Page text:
It was David who committed adultery with Bathsheba, but it was his son who died. It was David who sinned, but it was 70,000 Israelites who died. “David said to God, ‘Was it not I who commanded the people to be numbered? I am the one who has sinned and done evil indeed; but these sheep, what have they done? Let your hand, I pray, O LORD my God, be against me and my father’s house, but not against your people that they should be plagued.’” (1 Chronicles 21:17).

It is Lazarus, the man that Jesus loves, who falls sick and dies. (John 11:3). It is the man that God loves who undergoes persecutions and tribulations. Many, insists the psalmist, are the afflictions of the righteous. (Psalm 34:19). Take a look at how God presents himself in scripture: “I, even I, am he, and there is no God besides me; I kill and I make alive; I wound and I heal; nor is there any who can deliver from my hand.” (Deuteronomy 32:39).

God the Father

What kind of father tells his son to marry a prostitute as God did with Hosea? (Hosea 1:2). What kind of person tells the Levites to carry a sword and kill members of their own family and relations? (Exodus 32:27). What kind of person instructs Isaiah to go around without his trousers for three years? (Isaiah 20:2-4).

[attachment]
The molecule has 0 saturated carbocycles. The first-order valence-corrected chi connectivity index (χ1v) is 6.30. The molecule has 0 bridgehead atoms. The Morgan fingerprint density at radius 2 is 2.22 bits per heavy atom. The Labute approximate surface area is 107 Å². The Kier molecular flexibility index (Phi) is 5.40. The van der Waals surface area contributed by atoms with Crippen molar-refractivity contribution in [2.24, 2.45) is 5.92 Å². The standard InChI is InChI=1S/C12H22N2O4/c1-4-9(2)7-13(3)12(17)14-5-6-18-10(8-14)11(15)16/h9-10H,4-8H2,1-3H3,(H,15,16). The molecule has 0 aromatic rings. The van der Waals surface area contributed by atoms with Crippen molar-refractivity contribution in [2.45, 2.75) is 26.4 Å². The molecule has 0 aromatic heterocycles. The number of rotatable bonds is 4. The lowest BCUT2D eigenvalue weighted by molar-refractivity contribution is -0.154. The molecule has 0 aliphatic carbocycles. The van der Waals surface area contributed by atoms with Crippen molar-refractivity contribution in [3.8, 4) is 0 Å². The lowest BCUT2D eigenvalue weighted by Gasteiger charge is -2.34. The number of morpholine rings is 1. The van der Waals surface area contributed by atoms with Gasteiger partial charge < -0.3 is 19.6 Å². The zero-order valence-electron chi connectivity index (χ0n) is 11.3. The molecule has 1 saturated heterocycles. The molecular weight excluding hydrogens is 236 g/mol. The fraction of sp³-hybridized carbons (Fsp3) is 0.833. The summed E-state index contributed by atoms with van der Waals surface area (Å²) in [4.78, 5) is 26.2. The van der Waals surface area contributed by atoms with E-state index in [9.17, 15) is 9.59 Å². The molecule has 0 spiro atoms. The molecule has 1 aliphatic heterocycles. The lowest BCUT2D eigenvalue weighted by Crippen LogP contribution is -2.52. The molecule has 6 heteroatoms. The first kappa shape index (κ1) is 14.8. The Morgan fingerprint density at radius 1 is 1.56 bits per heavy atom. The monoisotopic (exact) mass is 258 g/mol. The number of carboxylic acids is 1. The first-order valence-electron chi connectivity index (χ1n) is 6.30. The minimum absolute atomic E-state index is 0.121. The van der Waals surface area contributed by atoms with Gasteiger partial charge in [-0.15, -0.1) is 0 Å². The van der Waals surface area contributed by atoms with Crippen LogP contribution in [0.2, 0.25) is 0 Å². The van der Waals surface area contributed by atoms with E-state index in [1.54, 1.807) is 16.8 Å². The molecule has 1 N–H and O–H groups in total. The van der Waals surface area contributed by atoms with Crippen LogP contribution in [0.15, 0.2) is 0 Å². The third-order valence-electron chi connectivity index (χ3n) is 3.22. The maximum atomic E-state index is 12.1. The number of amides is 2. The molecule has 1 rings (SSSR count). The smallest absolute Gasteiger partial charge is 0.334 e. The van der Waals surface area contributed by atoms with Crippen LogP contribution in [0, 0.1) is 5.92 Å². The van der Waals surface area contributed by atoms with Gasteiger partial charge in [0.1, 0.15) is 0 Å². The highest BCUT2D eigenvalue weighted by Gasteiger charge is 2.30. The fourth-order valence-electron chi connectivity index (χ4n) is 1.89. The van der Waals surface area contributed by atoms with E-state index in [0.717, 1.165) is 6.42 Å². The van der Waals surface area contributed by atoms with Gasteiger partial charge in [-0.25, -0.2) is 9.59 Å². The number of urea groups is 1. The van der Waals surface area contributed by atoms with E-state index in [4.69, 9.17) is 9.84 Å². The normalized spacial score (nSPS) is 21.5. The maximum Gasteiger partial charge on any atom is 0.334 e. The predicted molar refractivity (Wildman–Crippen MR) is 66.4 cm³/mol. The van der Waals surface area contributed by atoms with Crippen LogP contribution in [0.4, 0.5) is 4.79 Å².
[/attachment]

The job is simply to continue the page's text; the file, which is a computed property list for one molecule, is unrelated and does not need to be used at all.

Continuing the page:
What kind of person instructs Saul to attack Amalek and kill all the men, women, children, babies, sheep, camel and donkeys? (1 Samuel 15:3). What kind of person kills off millions of his own children, the Israelites, one by one over forty years in the wilderness? What kind of person forsakes his only begotten son to die a gruesome death on the cross? God; that is who.

Whatever you may call that kind of person, I would have you know that he cannot be a nice person as men regard it. If God were a man, he would not be a nice man at all. God’s concept of goodness is different from that of men.

So what do we really mean when we say glibly: “God is good all the time?” I would have you know that, from the human point of view, God is not good most of the time. I will even go so far as to say if you see a man who has no problems, who always has another testimony of success or enrichment or promotion, it must be because God does not love him. (1 Peter 4:12-14).

Son of God

Jesus called a woman who came to request healing for her child a dog. (Matthew 15:26). He refused to help John the Baptist when Herod arrested him. When he knew his good friend Lazarus was dead, he said he was glad. (John 11:14-15). He kept company with disreputable people. (Matthew 9:11). He took sides with a woman caught in adultery. (John 8:7).

He asked a man who had been sick for 38 years if he would like to be healed. Then he healed only that man and left all the others unhealed. (John 5:6-9). He pronounced woe on the Pharisees, calling them “whitewashed tombstones.” (Matthew 23:27). He told some Jews the devil is their father. (John 8:44). He denied his own mother and brothers. (Matthew 12:47-50). Clearly, Jesus is not a nice man as men call nice. But this same Jesus is our righteousness.

Jesus says: “Blessed is he who is not offended because of me.” (Matthew 11:6). Blessed is he who is not offended by God’s strange ways. Blessed is he who is not offended by what God chooses to do and what he chooses not to do.